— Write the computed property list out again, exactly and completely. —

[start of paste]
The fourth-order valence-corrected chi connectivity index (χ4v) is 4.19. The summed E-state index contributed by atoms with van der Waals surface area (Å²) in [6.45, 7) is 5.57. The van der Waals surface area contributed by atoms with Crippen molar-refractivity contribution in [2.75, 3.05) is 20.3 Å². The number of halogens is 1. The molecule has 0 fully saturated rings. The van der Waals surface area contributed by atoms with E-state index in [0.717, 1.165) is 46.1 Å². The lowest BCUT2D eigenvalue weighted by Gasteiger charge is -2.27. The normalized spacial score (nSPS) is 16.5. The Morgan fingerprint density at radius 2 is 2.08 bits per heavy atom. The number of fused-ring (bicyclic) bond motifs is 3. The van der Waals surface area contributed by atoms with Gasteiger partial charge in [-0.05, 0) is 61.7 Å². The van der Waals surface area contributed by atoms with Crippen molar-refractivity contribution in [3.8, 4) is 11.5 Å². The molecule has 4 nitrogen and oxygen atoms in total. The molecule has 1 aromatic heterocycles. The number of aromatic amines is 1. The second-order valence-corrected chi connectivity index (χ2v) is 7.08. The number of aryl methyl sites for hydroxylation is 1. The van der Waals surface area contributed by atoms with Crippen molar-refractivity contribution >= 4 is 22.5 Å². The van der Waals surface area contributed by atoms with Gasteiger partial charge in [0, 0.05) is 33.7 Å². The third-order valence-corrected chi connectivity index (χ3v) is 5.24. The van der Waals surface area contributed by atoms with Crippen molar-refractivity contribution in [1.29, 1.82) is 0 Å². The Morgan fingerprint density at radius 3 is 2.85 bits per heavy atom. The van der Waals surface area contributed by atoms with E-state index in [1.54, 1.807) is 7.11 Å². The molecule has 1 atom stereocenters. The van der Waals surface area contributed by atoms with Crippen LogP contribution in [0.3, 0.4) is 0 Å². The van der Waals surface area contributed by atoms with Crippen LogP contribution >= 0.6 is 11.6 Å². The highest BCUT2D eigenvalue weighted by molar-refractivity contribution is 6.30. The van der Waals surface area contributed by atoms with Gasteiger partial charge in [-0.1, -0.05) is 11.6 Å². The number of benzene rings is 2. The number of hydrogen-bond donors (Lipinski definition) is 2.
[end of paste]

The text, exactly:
The fourth-order valence-corrected chi connectivity index (χ4v) is 4.19. The summed E-state index contributed by atoms with van der Waals surface area (Å²) in [6.45, 7) is 5.57. The van der Waals surface area contributed by atoms with Crippen molar-refractivity contribution in [2.75, 3.05) is 20.3 Å². The number of halogens is 1. The molecule has 0 fully saturated rings. The van der Waals surface area contributed by atoms with E-state index in [0.717, 1.165) is 46.1 Å². The lowest BCUT2D eigenvalue weighted by Gasteiger charge is -2.27. The normalized spacial score (nSPS) is 16.5. The Morgan fingerprint density at radius 2 is 2.08 bits per heavy atom. The number of fused-ring (bicyclic) bond motifs is 3. The van der Waals surface area contributed by atoms with Gasteiger partial charge in [-0.05, 0) is 61.7 Å². The van der Waals surface area contributed by atoms with Crippen molar-refractivity contribution in [3.8, 4) is 11.5 Å². The molecule has 4 nitrogen and oxygen atoms in total. The molecule has 1 aromatic heterocycles. The number of aromatic amines is 1. The second-order valence-corrected chi connectivity index (χ2v) is 7.08. The number of aryl methyl sites for hydroxylation is 1. The van der Waals surface area contributed by atoms with Crippen molar-refractivity contribution >= 4 is 22.5 Å². The van der Waals surface area contributed by atoms with Gasteiger partial charge in [0, 0.05) is 33.7 Å². The third-order valence-corrected chi connectivity index (χ3v) is 5.24. The van der Waals surface area contributed by atoms with Crippen molar-refractivity contribution in [1.29, 1.82) is 0 Å². The Morgan fingerprint density at radius 3 is 2.85 bits per heavy atom. The van der Waals surface area contributed by atoms with E-state index in [1.54, 1.807) is 7.11 Å². The molecule has 1 atom stereocenters. The van der Waals surface area contributed by atoms with Crippen LogP contribution in [0.3, 0.4) is 0 Å². The van der Waals surface area contributed by atoms with Crippen LogP contribution >= 0.6 is 11.6 Å². The highest BCUT2D eigenvalue weighted by molar-refractivity contribution is 6.30. The van der Waals surface area contributed by atoms with Gasteiger partial charge in [-0.1, -0.05) is 11.6 Å². The number of benzene rings is 2. The number of hydrogen-bond donors (Lipinski definition) is 2.